2. Council requirements for adequate light and ventilation are important, if you don't have them then it's odds on that you won't get construction approval. It is a lot easier and cheaper to choose or design an appropriate building for a childcare centre than attempt to meet council requirements by retro-fitting it to meet these requirements.
  3. If you're going to have plants as natural elements in your playspace seek advice as to what plants will be appropriate, they need to be able to establish and grow in semi shaded to shaded areas, be non-toxic and child friendly. 
  4. Plants also require water, nourishment and maintenance. It is not enough to depend on children or a horticulturally gifted staff member to provide these services. Engage a suitably qualified horticulturalist (with an up to date Working with children check) to provide a maintenance plan and services. It shouldn't cost a lot and the benefits to your playspace environment will be pleasantly noticeable. 
  5. You can't depend on staff or children to water the plants and air conditioned environments dry out soil and plants very quickly. The solution is to invest in a sub-surface drip irrigation system set to an auto timer that can be installed during the construction phase. The system should be installed by a suitably qualified plumber or tradesman with TAFE certification and should contain a back flow prevention valve and an auto shutoff valve to prevent flooding in case the system is damaged.
  6. Whether plants are installed as natural elements or in an internal green wall they require sufficient  sunlight to photosynthesis. Plants with limited sunlight will grow slowly and will not flower or fruit. In an internal environment you can provide sufficient sunlight by positioning plants near windows, under skylights and utilizing low thermal emissivity glass. You can also utilize plant grow lights. There are a number of different types of grow lights, some specifically for types of vegetation. The lights should be chosen by a suitably qualified horticultural specialist and installed during construction by a qualified electrician.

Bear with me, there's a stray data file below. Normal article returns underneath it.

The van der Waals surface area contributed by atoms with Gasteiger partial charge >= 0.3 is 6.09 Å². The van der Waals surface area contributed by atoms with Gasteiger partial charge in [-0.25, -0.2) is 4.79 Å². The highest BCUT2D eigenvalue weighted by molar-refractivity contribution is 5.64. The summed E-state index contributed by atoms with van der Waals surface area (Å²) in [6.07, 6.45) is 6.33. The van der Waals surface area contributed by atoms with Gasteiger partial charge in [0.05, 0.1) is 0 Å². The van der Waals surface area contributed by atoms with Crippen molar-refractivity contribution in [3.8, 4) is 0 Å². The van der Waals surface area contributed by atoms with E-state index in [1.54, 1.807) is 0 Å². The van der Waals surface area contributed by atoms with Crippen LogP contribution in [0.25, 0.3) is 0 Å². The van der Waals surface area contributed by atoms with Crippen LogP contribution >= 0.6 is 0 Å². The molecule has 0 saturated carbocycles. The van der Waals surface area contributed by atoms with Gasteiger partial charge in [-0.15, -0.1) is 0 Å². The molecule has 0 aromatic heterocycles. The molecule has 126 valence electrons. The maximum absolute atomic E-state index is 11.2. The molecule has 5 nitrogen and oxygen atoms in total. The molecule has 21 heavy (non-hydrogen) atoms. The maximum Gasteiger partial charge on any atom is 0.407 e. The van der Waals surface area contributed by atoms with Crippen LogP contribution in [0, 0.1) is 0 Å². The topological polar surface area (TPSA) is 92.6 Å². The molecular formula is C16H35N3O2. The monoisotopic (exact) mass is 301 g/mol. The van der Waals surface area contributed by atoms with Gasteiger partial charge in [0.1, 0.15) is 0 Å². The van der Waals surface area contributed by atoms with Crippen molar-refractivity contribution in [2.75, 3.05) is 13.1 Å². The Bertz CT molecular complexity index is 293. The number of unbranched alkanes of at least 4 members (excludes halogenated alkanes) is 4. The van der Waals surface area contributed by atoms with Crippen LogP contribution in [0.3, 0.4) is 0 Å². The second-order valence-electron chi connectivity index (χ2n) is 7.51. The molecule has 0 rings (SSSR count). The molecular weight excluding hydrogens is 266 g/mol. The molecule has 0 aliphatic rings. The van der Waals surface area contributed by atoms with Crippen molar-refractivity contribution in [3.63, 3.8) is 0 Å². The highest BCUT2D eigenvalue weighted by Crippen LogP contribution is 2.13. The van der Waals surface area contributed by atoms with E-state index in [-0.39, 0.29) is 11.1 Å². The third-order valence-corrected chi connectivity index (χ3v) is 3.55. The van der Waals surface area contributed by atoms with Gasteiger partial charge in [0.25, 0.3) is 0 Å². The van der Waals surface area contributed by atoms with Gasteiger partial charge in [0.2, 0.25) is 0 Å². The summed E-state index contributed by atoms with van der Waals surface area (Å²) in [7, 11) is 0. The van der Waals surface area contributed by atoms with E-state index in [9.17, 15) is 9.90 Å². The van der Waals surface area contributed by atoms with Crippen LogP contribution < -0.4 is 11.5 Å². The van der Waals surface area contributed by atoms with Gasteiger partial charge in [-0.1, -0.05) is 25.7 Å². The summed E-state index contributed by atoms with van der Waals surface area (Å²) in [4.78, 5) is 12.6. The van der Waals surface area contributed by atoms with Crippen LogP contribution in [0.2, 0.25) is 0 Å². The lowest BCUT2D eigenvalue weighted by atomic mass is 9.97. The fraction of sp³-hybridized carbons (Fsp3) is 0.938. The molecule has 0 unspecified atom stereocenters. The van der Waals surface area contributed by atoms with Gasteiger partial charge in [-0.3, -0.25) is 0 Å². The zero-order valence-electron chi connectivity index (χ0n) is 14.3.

7. A number of centres may chose to install a green wall to increase the natural elements in a playspace. The rate of plant failure of green walls that are not designed and installed properly is high. Green walls are not a low maintenance feature. They may require both irrigation and  lighting  systems and the plants should be chosen by a suitably qualified horticulturalist and be non-toxic and child friendly. A number of Councils will also require you to submit a plant maintenance plan as part of the DA process.
  8. A number of centres are choosing to utilize artificial grass, installed over soft fall, in their playspaces. There are particular standards for grass that is to be used in an internal playspace. To be compliant to the BCA (internal floor coverings) the grass needs to meet appropriate fire resistance standards. We also specify Australian made grass, to ensure a lead free product is installed.       
Montessori Academy -Victoria Park childcare centre was designed in 2013,  Approved for construction in 2014 and built later that year. It was licensed in early 2015 and has been operating continuously since then. The Centre is on the Fifth floor of the East Village complex and overlooks South Dowling Street & the Eastern Distributor Motorway
The East Village playspace was designed to have an open ventilation system, Low-E glazing and a built-in irrigation system so the plants get all they need to keep them growing.  

The design included a large green wall to help to cool and oxygenate the playspace and plenty of opportunity to play with two sandpits, log steppers for seating and climbing, timber balance beams and slides. The design included hidden quiet areas and areas for meditation. 

The design included raised garden beds to host a number of sensory native trees, shrubs, grasses and climbers and separate raised beds to be used for growing edible herbs and veggies.

It was great to get to see the completed centre, speak to the director and take the photographs attached below.